In an extremely rare move, the Design Commission has denied the Ankeny Apartments. The Central Eastside development, designed by YGH Architecture, would include a mix of 17 one and two bedroom apartment units. The 5 to 6 story building is intended to achieve net zero energy use, and incorporates sustainable features such as photovoltaic panels at the roof and walls, triple pane passive house rated windows, and highly insulated walls and roofs. The project would not contain any vehicular parking, but would include long term bike parking for fifteen bicycles at the ground floor and parking for thirteen bicycles in the units.
The project would be constructed on two adjoining lots, which together form an “L” shape. The 34′ x 100′ lot facing at 1122 SE Ankeny St is currently occupied by a residential structure, built in 1903 and currently in use as a hair salon. The 30′ x 66′ lot facing SE 12th is currently vacant. The project is being developed by owner of the salon, and would incorporate a new space for the salon facing SE Ankeny St.
In response to the tight 5,380 sq ft L-shaped site, the building would be built almost to the property lines at all sides. The mass of the building is arranged as three primary volumes, connected by exterior stairs and walkways.
Materials proposed include white textured plaster skim coat and steel panels at the ground floor, flat-lock zinc panels in two sizes and 3-coat plaster render above, stainless steel cable mesh, aluminum-clad windows, and solar panels.
The denial of the project is unusual, given that the City of Portland’s Design Review system is set up to “get to yes”. The project went before the Design Commission five times, with hearings held on October 6th, December 1st, January 5th, January 19th and February 2nd. Changes made during the process since the first hearing included: the elimination of the ground floor vehicular parking; a reduction in the height of the building on 12th Avenue, adjacent to neighboring single family houses; the replacement of the wood elements with more durable and long lasting materials; and setting the upper floors on 12th Avenue further back from the street.
At the third hearing, where the images in the post were first presented, a Staff Report and Recommendation to the Design Commission recommended approval. The Design Commission nevertheless continued to have reservations about the scale of the project in its context. While the development is within the limits of the height and setbacks allowed by the Portland Zoning Code, the Design Commission felt that it did not meet the subjective approval criteria of the Central City Fundamental Design Guidelines and the Special Design Guidelines for the Design Zone of the Central Eastside District. A Revised Staff Report was therefore presented at the fourth hearing, which concluded that the project should be denied:
While there are many aspects of the proposal that are admirable, such as the net zero goals, and meet several design guidelines, such as A8, Contribute to a Vibrant Streetscape, fundamental challenges of scale, massing and compatibility have not been successfully addressed. While the applicant pursued some significant changes such as eliminating ground floor parking, the remaining changes were far too modest to ultimately meet the approval criteria.
Therefore, due to the lack of substantive changes to the massing, scale and bulk of the sidewalls, the open stairwells, and the extent of metal cladding, the Commission found that the following guidelines are not yet met:
• C3-2. Respect Adjacent Residential Neighborhoods.
• C4. Complement the Context of Existing Buildings.
• C5. Design for Coherency.
Additionally, due to the concerns with the massing of the sidewalls, and the compatibility of the metal panel cladding, staff found that some aspects of the following guidelines were also not yet met:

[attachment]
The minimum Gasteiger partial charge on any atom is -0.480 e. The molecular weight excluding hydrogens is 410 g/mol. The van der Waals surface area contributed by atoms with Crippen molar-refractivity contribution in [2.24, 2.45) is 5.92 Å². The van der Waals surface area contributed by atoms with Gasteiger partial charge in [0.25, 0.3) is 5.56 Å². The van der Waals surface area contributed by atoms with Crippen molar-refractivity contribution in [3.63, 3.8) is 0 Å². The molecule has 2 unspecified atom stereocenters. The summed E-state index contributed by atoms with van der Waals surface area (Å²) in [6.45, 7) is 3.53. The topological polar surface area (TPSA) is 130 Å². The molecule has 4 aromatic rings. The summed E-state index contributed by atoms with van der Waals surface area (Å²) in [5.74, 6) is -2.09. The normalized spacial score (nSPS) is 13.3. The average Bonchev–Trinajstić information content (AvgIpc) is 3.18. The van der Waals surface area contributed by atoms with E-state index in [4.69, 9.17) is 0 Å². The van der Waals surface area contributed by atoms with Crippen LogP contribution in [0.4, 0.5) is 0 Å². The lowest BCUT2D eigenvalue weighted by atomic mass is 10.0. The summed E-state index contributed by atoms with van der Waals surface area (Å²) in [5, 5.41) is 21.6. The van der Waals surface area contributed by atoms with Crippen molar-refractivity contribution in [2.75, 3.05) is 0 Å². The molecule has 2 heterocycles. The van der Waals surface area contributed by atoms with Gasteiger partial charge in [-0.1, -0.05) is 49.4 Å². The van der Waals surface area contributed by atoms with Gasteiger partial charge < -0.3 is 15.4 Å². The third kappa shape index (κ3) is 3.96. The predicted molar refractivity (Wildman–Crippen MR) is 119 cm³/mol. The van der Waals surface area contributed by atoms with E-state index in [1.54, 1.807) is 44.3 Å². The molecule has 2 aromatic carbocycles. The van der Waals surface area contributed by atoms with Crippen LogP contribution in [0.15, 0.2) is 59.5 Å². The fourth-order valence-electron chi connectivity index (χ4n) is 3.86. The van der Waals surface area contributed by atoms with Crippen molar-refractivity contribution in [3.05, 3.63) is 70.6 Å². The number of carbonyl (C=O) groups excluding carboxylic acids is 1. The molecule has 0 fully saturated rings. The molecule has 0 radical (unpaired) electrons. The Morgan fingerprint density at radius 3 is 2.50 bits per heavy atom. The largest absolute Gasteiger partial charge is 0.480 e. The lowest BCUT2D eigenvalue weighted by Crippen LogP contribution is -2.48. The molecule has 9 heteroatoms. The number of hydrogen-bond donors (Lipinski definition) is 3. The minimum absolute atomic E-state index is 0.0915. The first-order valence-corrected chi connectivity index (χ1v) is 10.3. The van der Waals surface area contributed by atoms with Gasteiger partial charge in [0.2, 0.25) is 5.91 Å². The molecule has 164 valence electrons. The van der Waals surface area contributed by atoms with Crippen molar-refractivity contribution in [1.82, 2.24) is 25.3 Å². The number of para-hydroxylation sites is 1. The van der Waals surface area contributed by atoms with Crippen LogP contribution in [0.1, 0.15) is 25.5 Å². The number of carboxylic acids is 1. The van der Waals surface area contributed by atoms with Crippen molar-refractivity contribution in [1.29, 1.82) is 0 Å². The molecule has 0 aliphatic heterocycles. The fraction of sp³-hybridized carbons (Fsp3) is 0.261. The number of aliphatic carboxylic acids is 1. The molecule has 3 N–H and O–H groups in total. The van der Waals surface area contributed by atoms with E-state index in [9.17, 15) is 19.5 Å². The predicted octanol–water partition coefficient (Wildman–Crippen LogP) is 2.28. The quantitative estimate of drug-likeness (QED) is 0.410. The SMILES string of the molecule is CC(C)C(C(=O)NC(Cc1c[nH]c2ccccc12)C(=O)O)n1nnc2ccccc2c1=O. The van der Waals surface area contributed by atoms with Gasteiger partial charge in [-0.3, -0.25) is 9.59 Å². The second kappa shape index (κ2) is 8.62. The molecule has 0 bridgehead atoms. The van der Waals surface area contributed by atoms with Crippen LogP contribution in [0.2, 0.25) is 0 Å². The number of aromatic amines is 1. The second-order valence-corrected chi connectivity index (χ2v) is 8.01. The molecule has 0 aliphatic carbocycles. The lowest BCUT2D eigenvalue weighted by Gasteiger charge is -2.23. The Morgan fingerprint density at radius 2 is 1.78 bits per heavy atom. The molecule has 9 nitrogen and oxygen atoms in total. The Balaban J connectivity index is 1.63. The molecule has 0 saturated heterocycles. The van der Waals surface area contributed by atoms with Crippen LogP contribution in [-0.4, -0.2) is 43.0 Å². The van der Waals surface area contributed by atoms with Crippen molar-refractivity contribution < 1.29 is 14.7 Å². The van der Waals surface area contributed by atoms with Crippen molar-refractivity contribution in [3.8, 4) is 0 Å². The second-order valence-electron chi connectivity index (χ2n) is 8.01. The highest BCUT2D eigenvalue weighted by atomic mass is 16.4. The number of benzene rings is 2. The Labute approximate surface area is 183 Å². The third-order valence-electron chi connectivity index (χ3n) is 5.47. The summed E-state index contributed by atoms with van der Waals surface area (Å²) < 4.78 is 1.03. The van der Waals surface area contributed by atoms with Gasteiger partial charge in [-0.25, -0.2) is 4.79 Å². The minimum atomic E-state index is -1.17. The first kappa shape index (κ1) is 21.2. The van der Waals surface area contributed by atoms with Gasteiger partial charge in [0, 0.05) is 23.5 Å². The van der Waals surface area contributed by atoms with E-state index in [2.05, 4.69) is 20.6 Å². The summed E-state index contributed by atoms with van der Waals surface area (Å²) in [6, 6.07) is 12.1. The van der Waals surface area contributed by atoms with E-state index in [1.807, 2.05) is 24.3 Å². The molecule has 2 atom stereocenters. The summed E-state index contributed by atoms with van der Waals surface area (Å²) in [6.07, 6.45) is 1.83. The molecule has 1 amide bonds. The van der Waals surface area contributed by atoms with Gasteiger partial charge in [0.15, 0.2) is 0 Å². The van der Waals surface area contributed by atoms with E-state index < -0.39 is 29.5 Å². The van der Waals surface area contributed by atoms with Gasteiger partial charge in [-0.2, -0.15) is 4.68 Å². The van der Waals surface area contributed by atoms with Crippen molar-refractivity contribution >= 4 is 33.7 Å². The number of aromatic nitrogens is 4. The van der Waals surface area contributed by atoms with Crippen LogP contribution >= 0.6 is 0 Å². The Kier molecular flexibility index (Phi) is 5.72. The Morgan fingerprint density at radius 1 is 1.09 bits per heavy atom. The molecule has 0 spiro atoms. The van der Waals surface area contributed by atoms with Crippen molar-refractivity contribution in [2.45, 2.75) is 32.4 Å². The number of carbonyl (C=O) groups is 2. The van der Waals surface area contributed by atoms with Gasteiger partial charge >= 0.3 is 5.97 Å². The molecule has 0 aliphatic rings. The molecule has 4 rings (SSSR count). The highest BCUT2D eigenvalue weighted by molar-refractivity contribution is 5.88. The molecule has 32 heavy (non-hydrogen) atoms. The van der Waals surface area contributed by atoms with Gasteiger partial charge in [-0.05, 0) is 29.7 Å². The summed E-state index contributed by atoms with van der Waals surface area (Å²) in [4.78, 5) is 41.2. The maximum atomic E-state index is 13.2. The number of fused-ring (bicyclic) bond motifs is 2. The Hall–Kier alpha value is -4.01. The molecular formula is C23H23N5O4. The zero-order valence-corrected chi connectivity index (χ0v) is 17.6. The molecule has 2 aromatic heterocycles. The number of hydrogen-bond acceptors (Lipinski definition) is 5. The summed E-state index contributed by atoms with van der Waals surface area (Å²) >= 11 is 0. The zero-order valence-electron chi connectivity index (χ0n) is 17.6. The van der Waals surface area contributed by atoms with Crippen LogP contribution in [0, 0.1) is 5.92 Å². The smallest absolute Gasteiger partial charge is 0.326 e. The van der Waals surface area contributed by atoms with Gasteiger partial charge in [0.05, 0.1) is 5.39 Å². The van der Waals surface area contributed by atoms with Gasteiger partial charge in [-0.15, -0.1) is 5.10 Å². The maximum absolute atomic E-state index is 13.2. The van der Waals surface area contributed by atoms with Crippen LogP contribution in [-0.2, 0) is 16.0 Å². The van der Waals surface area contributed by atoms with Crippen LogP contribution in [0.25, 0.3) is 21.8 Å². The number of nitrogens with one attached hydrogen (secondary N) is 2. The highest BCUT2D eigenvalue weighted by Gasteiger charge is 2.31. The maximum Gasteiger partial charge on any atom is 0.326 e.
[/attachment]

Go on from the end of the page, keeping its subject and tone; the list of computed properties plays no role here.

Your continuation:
• A4. Use Unifying Elements.
• A5. Enhance, Embellish, and Identify Areas.
• C3-1 Design to Enhance Existing Themes in the District.
Given the fundamental challenges of this high density development on an extremely restrictive lot size and unusual, mid-block “L” shape, a Design Advice Request would have been extremely beneficial to the process and the timeline for this development, as was advised by Staff at the beginning of the process, and by the Design Commission at subsequent hearings.
The revised staff report was unanimously adopted at the fifth and final hearing. The denial of the project is likely to be appealed to the City Council.
This is probably the best example of saying “screw you” to your neighbors. Who wants to live in the houses next to this?
There are no “adjacent residential neighborhoods”. There are, directly adjacent, as well as across SE 12th, houses in the EX zone and houses in the CG zone. Neither of those is a “residential neighborhood”, except temporarily. All the adjacent zoning is Employment or Commercial. In fact a house was recently removed right across 12th at the corner of Ankeny, and a four story building is going up there, un-hampered by the Design Commission.
Those concerned about this precedent should make sure to comment on the online survey for the DOZA process, at: https://www.surveymonkey.com/r/dozaopenhouse (deadline is Feb. 17),
and let staff know that limiting Height and FAR entitlements during Design Review through the pretext of “neighborhood context” should not be allowed. There’s not a question for that, so you’ll have to squeeze it into a comment box.
It is frustrating to see a high quality building denied in a location where it is so appropriate. This a commercial/light industrial neighborhood with sporadic residential. The linden is practically across the street, the triangle at Burnside/11th/Sandy is getting developed- this would fit right in. I hope they appeal and win.
I get the zoning for the area allows this. The developer should do the right thing and buy up the two houses that are stuck in the middle of this development. It’s the right thing to do. As it currently stands, if this gets built, it will be used an example of large scale development overwhelming neighboring houses.
Perhaps he’s tried. The corner house has a business sign at the front door, and the other one seems to be a rental. But you’re right about the optics.